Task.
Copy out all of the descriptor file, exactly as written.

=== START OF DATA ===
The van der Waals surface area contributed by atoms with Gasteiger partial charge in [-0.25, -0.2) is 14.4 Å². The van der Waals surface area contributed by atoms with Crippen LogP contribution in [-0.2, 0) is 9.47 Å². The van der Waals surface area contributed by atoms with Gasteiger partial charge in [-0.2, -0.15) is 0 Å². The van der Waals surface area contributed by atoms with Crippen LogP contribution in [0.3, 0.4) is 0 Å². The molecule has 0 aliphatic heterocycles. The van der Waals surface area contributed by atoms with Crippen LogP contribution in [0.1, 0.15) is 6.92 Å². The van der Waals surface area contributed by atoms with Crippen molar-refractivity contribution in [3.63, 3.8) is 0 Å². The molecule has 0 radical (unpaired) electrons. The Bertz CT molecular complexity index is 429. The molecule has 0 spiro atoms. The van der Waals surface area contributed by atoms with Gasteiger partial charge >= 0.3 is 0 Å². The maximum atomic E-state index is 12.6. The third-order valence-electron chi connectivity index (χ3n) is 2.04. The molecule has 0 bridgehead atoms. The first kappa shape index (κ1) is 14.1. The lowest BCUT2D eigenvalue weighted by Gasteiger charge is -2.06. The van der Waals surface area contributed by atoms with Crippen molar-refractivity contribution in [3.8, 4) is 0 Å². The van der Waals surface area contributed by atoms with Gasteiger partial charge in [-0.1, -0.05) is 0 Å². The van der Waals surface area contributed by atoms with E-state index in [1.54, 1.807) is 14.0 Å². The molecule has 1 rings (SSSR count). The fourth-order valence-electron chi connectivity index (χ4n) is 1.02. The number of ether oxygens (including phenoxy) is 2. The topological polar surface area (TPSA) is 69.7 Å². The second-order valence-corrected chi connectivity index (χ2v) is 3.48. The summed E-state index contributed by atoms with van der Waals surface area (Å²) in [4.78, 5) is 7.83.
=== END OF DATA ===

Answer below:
The van der Waals surface area contributed by atoms with Gasteiger partial charge in [-0.25, -0.2) is 14.4 Å². The van der Waals surface area contributed by atoms with Crippen LogP contribution in [-0.2, 0) is 9.47 Å². The van der Waals surface area contributed by atoms with Gasteiger partial charge in [-0.2, -0.15) is 0 Å². The van der Waals surface area contributed by atoms with Crippen LogP contribution in [0.3, 0.4) is 0 Å². The molecule has 0 aliphatic heterocycles. The van der Waals surface area contributed by atoms with Crippen LogP contribution in [0.1, 0.15) is 6.92 Å². The van der Waals surface area contributed by atoms with Crippen molar-refractivity contribution in [3.63, 3.8) is 0 Å². The molecule has 0 radical (unpaired) electrons. The Bertz CT molecular complexity index is 429. The molecule has 0 spiro atoms. The van der Waals surface area contributed by atoms with Gasteiger partial charge >= 0.3 is 0 Å². The maximum atomic E-state index is 12.6. The third-order valence-electron chi connectivity index (χ3n) is 2.04. The molecule has 0 bridgehead atoms. The first kappa shape index (κ1) is 14.1. The lowest BCUT2D eigenvalue weighted by Gasteiger charge is -2.06. The van der Waals surface area contributed by atoms with Crippen molar-refractivity contribution in [3.8, 4) is 0 Å². The van der Waals surface area contributed by atoms with Gasteiger partial charge in [-0.1, -0.05) is 0 Å². The van der Waals surface area contributed by atoms with E-state index in [1.54, 1.807) is 14.0 Å². The molecule has 1 rings (SSSR count). The fourth-order valence-electron chi connectivity index (χ4n) is 1.02. The number of ether oxygens (including phenoxy) is 2. The topological polar surface area (TPSA) is 69.7 Å². The second-order valence-corrected chi connectivity index (χ2v) is 3.48. The summed E-state index contributed by atoms with van der Waals surface area (Å²) in [4.78, 5) is 7.83.